“It’s solidly enjoyable,” wrote Variety, “with one hummable tune after another, many of them with slyly music lyrics.” Some of the lyrics were lifted directly from the Bard of Avon, and nearly every song had a tight relationship to the development of the action. Brooks Atkinson of the New York Times observed, “Porter has written a remarkable melodious score with an occasional suggestion of Puccini, who was a good composer, too. . . . All his lyrics are literate, and as usual some of them would shock the editorial staff of The Police Gazette.”

One of the songs that was usually encored was “I Hate Men,” soloed by Patricia Morison. The encore had special lyrics written for it. One performance was given for an audience made up largely of benefit subscribers, normally considered a deadly group to play for. On this occasion they were especially unresponsive and showed little sign of life after this song was sung. The nettled musical director thereupon turned to the spectators and spoke: “Well, you’re going to get an encore whether you want it or not,” and get it they did. (Quoted in Jack Gaver, Curtain Calls.)

The idea of taking a cure from Shakespeare to create a musical comedy was still relatively novel, having been begun only a dozen years earlier with The Boys from Syracuse. Here, the idea was given a novel twist by framing the plot of The Taming of the Shrew within a story of a battling pair of divorced but still-in-love stars, the egomaniacal actor-director Fred Graham (Alfred Drake) and the tempestuous Lillie Vanessi (Patricia Morison), who are engaged in a tryout of Shakespeare’s farce in Ford’s Theatre, Baltimore. All the action occurs between 5 P.M. and midnight, from the moments after a run-through to the period after the first performance.

A great deal is made of the parallels between Kate and Petruchio and Fred and Lilli in what follows. Lilli turns jealous when she learns that flowers she thought Fred intended for her were meant for Lois Lane (Lisa Kirk), the actress playing Bianca. During their performance of Shakespeare’s play, Lilli, professing that she is a realistic actress, gives Fred’s ribs the brunt of her elbow, whereupon Fred whacks Lilli’s behind with enormous vigor, which only makes Lilli respond with slaphappy results.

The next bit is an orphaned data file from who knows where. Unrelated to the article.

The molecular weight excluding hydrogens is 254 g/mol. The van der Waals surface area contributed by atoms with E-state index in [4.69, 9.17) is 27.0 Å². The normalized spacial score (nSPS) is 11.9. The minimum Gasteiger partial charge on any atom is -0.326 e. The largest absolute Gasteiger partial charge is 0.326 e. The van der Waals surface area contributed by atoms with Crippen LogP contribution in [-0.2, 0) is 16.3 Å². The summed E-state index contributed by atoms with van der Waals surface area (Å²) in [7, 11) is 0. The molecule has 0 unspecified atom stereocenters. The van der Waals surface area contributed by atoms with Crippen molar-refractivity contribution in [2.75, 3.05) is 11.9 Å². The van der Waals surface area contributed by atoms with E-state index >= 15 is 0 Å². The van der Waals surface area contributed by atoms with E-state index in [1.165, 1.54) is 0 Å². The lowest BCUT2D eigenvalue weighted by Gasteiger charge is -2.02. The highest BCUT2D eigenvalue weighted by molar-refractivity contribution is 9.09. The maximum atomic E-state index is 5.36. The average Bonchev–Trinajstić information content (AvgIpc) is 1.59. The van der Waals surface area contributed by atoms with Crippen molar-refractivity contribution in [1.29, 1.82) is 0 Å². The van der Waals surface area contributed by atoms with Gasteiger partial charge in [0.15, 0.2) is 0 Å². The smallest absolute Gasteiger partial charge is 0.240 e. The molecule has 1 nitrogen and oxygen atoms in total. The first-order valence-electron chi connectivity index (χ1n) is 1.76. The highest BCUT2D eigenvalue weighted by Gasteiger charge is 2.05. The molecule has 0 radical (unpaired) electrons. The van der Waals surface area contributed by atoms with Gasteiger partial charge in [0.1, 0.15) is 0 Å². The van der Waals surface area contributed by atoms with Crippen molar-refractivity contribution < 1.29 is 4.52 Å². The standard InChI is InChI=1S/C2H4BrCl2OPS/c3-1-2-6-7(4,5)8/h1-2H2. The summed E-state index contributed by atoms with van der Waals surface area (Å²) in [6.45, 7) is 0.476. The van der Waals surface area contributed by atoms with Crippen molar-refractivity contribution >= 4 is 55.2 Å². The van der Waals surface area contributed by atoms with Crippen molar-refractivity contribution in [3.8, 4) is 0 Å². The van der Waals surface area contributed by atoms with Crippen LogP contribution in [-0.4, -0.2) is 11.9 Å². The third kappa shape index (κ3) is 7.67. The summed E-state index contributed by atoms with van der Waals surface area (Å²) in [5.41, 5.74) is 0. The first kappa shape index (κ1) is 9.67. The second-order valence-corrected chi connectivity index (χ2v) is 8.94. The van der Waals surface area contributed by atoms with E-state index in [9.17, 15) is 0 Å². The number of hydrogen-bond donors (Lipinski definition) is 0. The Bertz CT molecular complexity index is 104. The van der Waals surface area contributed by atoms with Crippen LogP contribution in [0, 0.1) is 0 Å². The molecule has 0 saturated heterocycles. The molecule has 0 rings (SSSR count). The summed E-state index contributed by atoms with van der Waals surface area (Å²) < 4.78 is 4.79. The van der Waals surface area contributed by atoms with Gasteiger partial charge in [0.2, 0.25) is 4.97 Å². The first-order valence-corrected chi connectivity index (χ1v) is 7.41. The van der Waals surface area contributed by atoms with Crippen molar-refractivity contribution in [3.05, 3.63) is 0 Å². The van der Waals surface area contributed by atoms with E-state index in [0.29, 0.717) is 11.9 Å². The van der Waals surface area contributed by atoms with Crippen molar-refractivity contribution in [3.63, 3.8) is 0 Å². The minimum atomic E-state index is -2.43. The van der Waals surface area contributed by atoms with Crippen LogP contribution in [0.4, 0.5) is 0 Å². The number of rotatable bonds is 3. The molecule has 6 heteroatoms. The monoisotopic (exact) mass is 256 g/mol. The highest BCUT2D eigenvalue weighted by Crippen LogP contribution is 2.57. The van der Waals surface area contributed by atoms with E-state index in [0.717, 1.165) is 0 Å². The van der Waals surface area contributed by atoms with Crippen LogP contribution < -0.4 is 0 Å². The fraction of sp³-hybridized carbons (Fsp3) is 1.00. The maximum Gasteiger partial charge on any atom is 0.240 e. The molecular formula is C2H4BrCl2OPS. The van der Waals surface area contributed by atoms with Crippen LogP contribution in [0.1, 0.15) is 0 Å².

Mixed into all of this is the subplot about the affair of Lois and actor Bill Calhoun (Harold Lang), cast as Lucentio in the Shrew, and whose gambling debts lead a pair of dopey thugs (Harry Clark and Jack Diamond) to seek collection of the $10,000 owed. A further complication stems from Bill’s having signed Fred’s name to the IOU. By the end of the musical, the IOU has become meaningless because the hoodlums’ boss has been killed, and Fred and Lilli—like Petruchio and Kate, whose story dovetails with their own—have reached a romantic truce, she having abandoned her engagement to wealthy Washingtonian Harrison Howell (Denis Green).

The conception for the show (called Shrew during its developmental stages) had come from producer Saint-Subber’s experiences working backstage during the Lunts’ Taming of the Shrew for the Theatre Guild in 1935, when he observed them bickering offstage as well as on. Saint-Subber years later suggested the idea to Samuel Spewack, who agreed to do a show on the topic if Porter would do the music and lyrics. 

The musical comedy inexperience of the Spewacks, the mediocre Porter track record the last few times out, the failure of Alfred Drake to find a hit since Oklahoma!, and the decade-long absence from Broadway of Patricia Morison (cast only after bigger stars, such as Mary Martin, turned the show down), made financing a major obstacle. Twenty-four auditions over a year’s time were required to raise the $180,000 nut, and it took 70 backers to compile the sum. In what may have been record time, the investment was paid off in 16 weeks.

Drake moved even higher on the ladder as Broadway’s leading musical comedy actor, and Morison, lately of Hollywood, made a striking impression in her first major Broadway role. As the second leads, Kirk and Lang were extremely impressive, Lang making waves with his exceptional dancing (especially in “Too Darn Hot,” shared with Eddie Sledge and Fred Davis).

Thomas Dash of Women’s Wear Daily declared the show to be “one of the merriest, wittiest, most frolicsome and most talented musical carnivals that” he had seen in many months. Richard Watts, Jr., of the New York Post reported that this “smash hit of epic proportions” was “beautiful, tuneful, witty, gay, high-spirited and delightfully sung, acted, and danced.”

Hanya Holm’s imaginative, eclectic choreography embraced such diverse styles as “classic ballet, modern dance, jitterbugging, soft-shoe, acrobatics, court, and folk dance,” according to Walter Sorell’s Hanya Holm. Holm, a believer in Labanotation, had her choreography preserved in this fashion and registered under a copyright. This was the first Broadway musical to employ this practice.